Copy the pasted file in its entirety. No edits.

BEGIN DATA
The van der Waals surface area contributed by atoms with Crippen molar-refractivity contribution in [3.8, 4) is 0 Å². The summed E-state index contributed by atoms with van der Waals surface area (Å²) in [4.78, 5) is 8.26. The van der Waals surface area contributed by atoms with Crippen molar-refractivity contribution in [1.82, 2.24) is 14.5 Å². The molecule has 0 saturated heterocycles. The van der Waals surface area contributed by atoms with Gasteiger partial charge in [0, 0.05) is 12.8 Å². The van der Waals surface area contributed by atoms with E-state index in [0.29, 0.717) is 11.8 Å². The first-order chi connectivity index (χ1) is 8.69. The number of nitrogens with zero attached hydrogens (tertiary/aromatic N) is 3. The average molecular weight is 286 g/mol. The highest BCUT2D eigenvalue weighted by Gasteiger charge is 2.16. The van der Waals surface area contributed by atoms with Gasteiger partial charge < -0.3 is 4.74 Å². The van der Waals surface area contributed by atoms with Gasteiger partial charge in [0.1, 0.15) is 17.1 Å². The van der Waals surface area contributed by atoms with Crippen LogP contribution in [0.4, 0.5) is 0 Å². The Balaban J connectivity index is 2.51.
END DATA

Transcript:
The van der Waals surface area contributed by atoms with Crippen molar-refractivity contribution in [3.8, 4) is 0 Å². The summed E-state index contributed by atoms with van der Waals surface area (Å²) in [4.78, 5) is 8.26. The van der Waals surface area contributed by atoms with Crippen molar-refractivity contribution in [1.82, 2.24) is 14.5 Å². The molecule has 0 saturated heterocycles. The van der Waals surface area contributed by atoms with Gasteiger partial charge in [0, 0.05) is 12.8 Å². The van der Waals surface area contributed by atoms with E-state index in [0.29, 0.717) is 11.8 Å². The first-order chi connectivity index (χ1) is 8.69. The number of nitrogens with zero attached hydrogens (tertiary/aromatic N) is 3. The average molecular weight is 286 g/mol. The highest BCUT2D eigenvalue weighted by Gasteiger charge is 2.16. The van der Waals surface area contributed by atoms with Gasteiger partial charge < -0.3 is 4.74 Å². The van der Waals surface area contributed by atoms with Gasteiger partial charge in [0.1, 0.15) is 17.1 Å². The van der Waals surface area contributed by atoms with Crippen LogP contribution in [0.4, 0.5) is 0 Å². The Balaban J connectivity index is 2.51.